a trend in Italian linguistics that arose in the 1920’s in opposition to neogrammarianism.
Based on the philosophy of B. Croce and on linguistic geography, neolinguistics interprets language as “inner reality, continuous artistic creativity.” Hence, it rejects the neogrammarian treatment of phonetic laws and calls for the abandonment of purely phonetic research, while asserting the primacy of semantics in language. Neolinguistics explains linguistic change as resulting from the influence of fashion, prestige, and the like.
Language for the neolinguists, as for the neogrammarians, is an individual and not a collective phenomenon. Neolinguistics calls for the study of the history of words in relation to the history of society and the genre differentiation of texts. However, too great a role is assigned to the process of borrowing, which neolinguists interpret very broadly. Linguistic geography and a special interest in the peripheral areas of language (dialect, slang, child language) lead to the assertion that there are no linguistic boundaries. The development of areal linguistics is part of the neolinguistic trend.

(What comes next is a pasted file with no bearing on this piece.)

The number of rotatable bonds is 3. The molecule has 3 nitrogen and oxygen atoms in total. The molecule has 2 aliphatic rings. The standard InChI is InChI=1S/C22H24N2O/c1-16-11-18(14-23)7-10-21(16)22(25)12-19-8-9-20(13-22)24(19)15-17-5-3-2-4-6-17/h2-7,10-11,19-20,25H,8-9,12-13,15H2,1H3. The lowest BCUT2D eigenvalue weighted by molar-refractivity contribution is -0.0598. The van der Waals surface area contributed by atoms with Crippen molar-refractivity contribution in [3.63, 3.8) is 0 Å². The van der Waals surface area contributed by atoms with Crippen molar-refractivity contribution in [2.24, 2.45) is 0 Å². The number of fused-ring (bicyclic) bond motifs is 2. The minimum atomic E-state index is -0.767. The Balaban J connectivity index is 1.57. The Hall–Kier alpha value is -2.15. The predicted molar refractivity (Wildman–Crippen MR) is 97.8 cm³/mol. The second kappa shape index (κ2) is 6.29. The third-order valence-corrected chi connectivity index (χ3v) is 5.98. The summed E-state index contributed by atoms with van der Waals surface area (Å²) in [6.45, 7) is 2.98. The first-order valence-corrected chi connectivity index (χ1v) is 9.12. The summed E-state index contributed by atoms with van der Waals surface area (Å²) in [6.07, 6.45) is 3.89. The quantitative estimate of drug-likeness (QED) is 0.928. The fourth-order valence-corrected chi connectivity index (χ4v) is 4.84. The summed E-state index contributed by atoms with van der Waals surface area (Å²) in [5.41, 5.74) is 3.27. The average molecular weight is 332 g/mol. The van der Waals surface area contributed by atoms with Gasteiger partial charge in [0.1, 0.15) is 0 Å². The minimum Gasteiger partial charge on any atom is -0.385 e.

Neolinguistic theory was set forth in the works of G. Bertoni and M. Bartoli (Introduction to Linguistics, 1925) and G. Bonfante (The Position of Neolinguistics), and in The History of Linguistics in Essays and Excerpts. V. Pisani is the most prominent representative of the neolinguistic school.
A. A. LEONT’EV